It's funny to hear Trevor Bayne utter the word jerk, let alone use it to describe himself. Unfailingly polite and devoid of bitterness, Bayne often is a beacon of good cheer.
Still, he admits he might not have come across as virtuous one December day last year when snowboarding with his girlfriend Ashton Clapp near Asheville, N.C. Toward the end of their fun afternoon, they were at the top of the mountain when he took off downhill, leaving her behind.
"Her shoulder was hurting, so I was probably seeming like a jerk at the time," Bayne said.
But there was a plan.
Bayne went about halfway down the hill and waited. Ashton soon arrived, falling near him. When she stood, Bayne proposed. They'll have a June wedding between race weekends at Dover and Iowa. The honeymoon will wait until after the NASCAR season.
Bayne knew if he'd taken Ashton to a more traditional place to propose she would have suspected his plan, ruining the surprise. That's why he proposed on their snowboard trip. His planning, though, nearly backfired.
"I will honestly say the night before she was crying," Bayne said. "She did not know it was coming. She was asking if I still had those intentions because we hadn't talked about it in so long."
Bayne hadn't discussed marriage because he had been waiting on the engagement ring. He did not realize it would take about a month to arrive. There was nothing he could do but wait.
Patience has become a pillar for Bayne. In a profession where performance is measured in thousandths of a second, Bayne has had to view his racing career in increments of weeks and months.
He's back racing in a series full time and can display the talent many first saw during his shocking Daytona 500 win two years ago. He'll run a full Nationwide schedule for Roush Fenway Racing -- the first time he's run a full season in any series since 2010 -- and again race a partial Sprint Cup schedule with the Wood Brothers. He got off to a fast start Sunday, posting the third fastest time in Daytona 500 qualifying, giving him a front-row starting spot for his qualifying race Thursday.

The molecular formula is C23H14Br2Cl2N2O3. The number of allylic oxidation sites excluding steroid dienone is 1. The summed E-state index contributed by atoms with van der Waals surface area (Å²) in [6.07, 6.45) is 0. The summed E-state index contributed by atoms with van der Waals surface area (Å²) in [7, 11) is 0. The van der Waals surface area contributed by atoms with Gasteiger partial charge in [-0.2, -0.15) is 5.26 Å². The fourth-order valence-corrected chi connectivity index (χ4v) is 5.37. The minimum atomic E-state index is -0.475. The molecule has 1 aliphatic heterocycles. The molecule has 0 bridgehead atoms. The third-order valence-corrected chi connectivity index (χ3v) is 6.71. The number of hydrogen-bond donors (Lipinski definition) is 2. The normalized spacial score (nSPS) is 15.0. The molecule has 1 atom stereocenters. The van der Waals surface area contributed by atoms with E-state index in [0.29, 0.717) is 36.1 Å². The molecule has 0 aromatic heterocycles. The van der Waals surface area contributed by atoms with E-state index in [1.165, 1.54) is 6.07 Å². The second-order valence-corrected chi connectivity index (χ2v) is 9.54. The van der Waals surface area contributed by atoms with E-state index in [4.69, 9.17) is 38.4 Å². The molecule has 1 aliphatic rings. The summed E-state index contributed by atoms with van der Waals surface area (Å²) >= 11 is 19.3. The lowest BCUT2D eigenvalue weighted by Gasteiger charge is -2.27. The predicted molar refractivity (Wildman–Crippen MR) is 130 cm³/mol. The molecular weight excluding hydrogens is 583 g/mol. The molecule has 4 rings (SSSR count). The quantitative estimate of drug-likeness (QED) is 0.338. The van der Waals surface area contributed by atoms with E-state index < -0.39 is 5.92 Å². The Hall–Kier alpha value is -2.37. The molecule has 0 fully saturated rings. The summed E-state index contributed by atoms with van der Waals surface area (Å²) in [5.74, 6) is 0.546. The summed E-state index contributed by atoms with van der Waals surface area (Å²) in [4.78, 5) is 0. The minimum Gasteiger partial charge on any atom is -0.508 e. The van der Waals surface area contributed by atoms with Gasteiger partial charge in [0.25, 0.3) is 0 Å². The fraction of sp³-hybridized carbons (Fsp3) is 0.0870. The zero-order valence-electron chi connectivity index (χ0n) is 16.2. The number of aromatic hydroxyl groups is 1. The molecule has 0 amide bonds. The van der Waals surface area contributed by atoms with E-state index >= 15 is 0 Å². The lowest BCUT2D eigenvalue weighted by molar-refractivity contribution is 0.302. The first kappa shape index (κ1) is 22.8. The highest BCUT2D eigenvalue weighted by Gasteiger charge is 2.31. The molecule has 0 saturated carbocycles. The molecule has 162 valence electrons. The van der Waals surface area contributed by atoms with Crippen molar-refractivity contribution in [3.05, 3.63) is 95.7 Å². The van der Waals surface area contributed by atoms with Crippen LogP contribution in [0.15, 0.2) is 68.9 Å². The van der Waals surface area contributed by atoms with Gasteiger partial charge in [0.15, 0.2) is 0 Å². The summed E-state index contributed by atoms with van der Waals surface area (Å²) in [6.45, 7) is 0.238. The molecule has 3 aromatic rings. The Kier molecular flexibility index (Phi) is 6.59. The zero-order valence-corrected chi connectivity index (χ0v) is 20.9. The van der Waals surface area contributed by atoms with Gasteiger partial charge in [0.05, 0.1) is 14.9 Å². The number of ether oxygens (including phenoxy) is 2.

All that he's entailed the past two seasons brings to mind something Bayne said on his team's radio moments after winning the Daytona 500: "Are you kidding me?"
He was scheduled to run the full Nationwide Series in 2011 but less than two months after his Daytona 500 triumph and cross-country victory tour, he was in a Charlotte hospital suffering from what team officials said was a reaction to an insect bite.
Bayne returned to race the following week at Talladega before suffering double vision, nausea and fatigue and was sent to the Mayo Clinic for tests. Bayne said no cause was found for what caused his symptoms. He sat out five Nationwide races, ending his hopes for a series crown.
Sponsorship woes last year further sidelined Bayne. He ran only six Nationwide races and 16 Cup races, leaving him idle many weekends.
"The only thing that gave me real patience was knowing that I had this season to look forward to," Bayne said.
That's a mature attitude for someone who turns 22 on Feb. 19, but it's one thing to say it and another to mean it. While Bayne would have rather been racing, he tried to take advantage of the situation, racing a dirt late model and spending time with family.
"I realized last year, 'Hey, for the next 10, 15, 20 years of my life I'm going to be at the race track every weekend, so I might as well try to enjoy it as much as I can,' even though I missed [racing] so bad."
Missing so many races the past two seasons could postpone car owner Jack Roush's original plan of moving Bayne into a full-time Cup ride in 2014.
"That's still a goal but it's probably not as imperative as making sure he spends enough time in the Nationwide Series to do all the growth and development that he can benefit from before he moves on to Cup," Roush said.
Then again, Bayne might only need this season in Nationwide. He's taking over Ricky Stenhouse Jr.'s ride as Stenhouse moves to Cup. Bayne will have Stenhouse's two-time defending Nationwide championship team, including crew chief Mike Kelley.
"Mike [Kelley] is probably one of the more sought after crew chiefs in the Nationwide Series with his success," Stenhouse said. "I think he'll make Trevor stay focused. I know he did for me. I think Trevor is in a great situation there."
Bayne isn't worried about expectations running for that team brings. He's ready to race.
"When I got to the end of 2012, I was already looking forward to this season," he said. "Normally, when you get to the end of the season you're like, 'All right, I'm ready for two months off and then I can get back at it.' I think in October, I was ready to go to the racetrack and start. I think I'm fresher.
"I'm ready to go more than anybody ... because I've had that time to sit back and wait on it and get my mind right and be ready to go racing again."
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